Since Internet first came into homes, new technologies have been introduced to provide users with more consistent, more reliable and faster speeds. Unfortunately, not all Internet providers live up to their hype – speeds are compromised, connections are unreliable or prices are too high.
Here, we’ll look at fiber-optic Internet and how it stacks up next to satellite, dial-up and cable Internet.
Fiber Internet is extremely reliable – even during peak hours, speeds are not compromised. In an FCC study, it was found that “on average, fiber-to-the-home services delivered 114 percent of advertised speeds, compared to 93 percent for cable and 82 percent for DSL.”
Fiber-optic service can be very affordable. Some providers even offer bundling options, where you can save money on your monthly bill by adding TV and home phone services.
Fiber Internet can provide download speeds up to 500 Mbps in eligible homes. Compared to the average U.S. Internet speed of 7.2 Mbps, fiber provides Internet speeds far faster.
This is one area where fiber Internet is limited. Fiber Internet access in the U.S. has been limited to select areas, determined by the providers, which means that fiber might not be available in your area.
The reliability of your dial-up connection depends on a few things. To get the fastest speeds, you need a fast modem. Second, you need good telephone wiring. If the phone line is deteriorating, the data transmissions might be interrupted.
Because dial-up is slow compared to other Internet providers, it is typically very affordable.
If you have a good phone line and the fastest modem, then you could get speeds close to 45-50 Kbps. While these speeds were average a few decades ago, Internet users these days might not be able to rely on these.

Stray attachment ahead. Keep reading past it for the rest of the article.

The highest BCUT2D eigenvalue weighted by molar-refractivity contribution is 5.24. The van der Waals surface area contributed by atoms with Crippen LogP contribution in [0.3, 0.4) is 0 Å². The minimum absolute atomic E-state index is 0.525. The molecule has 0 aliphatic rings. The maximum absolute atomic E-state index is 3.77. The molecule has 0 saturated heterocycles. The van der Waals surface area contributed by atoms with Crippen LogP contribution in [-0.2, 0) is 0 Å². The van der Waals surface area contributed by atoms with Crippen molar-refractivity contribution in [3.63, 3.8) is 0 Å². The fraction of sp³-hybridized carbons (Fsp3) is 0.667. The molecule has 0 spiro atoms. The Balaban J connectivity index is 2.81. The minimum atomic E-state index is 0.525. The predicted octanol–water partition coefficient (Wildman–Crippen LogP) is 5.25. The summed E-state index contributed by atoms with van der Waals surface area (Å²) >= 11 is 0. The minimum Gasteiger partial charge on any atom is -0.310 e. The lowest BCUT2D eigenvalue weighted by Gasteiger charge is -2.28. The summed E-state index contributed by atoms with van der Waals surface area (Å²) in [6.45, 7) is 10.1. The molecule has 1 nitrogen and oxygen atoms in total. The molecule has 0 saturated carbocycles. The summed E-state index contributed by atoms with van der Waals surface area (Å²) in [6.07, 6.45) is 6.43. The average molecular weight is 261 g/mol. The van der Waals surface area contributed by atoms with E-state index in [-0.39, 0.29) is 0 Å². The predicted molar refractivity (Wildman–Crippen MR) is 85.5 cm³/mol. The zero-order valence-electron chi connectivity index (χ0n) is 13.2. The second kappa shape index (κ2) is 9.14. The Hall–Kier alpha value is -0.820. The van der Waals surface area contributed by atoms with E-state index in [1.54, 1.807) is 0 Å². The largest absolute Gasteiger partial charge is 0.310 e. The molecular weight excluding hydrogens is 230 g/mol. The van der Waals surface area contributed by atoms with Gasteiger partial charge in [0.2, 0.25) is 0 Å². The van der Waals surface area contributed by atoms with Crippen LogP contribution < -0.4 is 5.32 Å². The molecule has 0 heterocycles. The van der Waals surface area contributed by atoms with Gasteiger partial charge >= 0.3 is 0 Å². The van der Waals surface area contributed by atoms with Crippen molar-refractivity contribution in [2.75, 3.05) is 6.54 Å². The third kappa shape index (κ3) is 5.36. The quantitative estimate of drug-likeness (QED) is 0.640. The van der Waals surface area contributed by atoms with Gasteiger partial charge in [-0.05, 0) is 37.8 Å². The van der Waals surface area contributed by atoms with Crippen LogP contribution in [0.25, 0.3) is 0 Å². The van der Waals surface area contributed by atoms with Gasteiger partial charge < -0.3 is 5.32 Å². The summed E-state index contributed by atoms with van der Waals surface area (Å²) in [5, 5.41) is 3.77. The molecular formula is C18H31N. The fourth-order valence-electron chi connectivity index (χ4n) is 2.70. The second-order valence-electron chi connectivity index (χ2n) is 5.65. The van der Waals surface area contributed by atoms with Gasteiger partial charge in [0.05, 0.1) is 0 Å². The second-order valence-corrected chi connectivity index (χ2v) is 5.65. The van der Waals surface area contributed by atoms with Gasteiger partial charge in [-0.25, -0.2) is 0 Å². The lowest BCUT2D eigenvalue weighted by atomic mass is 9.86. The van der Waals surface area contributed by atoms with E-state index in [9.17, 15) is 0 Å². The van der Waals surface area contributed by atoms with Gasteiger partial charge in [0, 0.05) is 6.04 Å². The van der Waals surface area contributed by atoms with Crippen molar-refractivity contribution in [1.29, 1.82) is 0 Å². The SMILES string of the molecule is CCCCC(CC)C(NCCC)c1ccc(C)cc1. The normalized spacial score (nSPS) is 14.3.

Because dial-up Internet connects users through telephone wiring, it is available in many locations – even remote and rural areas.
When there is rain or high winds, your connection might be unreliable with satellite Internet. Your signal could cut in and out, causing you to either have no Internet connection or poor quality service.
Satellite Internet can be pricey – it is usually the only alternative to slow dial-up for those in rural areas. Since this is oftentimes the only rural broadband service available, the cost can be steep.
Although satellite Internet can deliver broadband speeds, it’s not the fastest Internet. It’s faster than dial-up, but still might not provide the speeds necessary to game online, video chat or even stream online content.
Almost everywhere in North America has access to satellite Internet. This makes it a good option for those with businesses or homes in rural or remote areas.
Looking again at the FCC report, cable providers on average delivered 93 percent of advertised speeds.
Cable providers are known for their steep prices and even their continuous rise in rates. Although cable is a way for consumers to get high-speed Internet, it might not be affordable for some.
Cable speeds can vary greatly, depending on the price you want to pay.
Cable is not available in many rural areas, but is available to most homes and businesses in urban areas.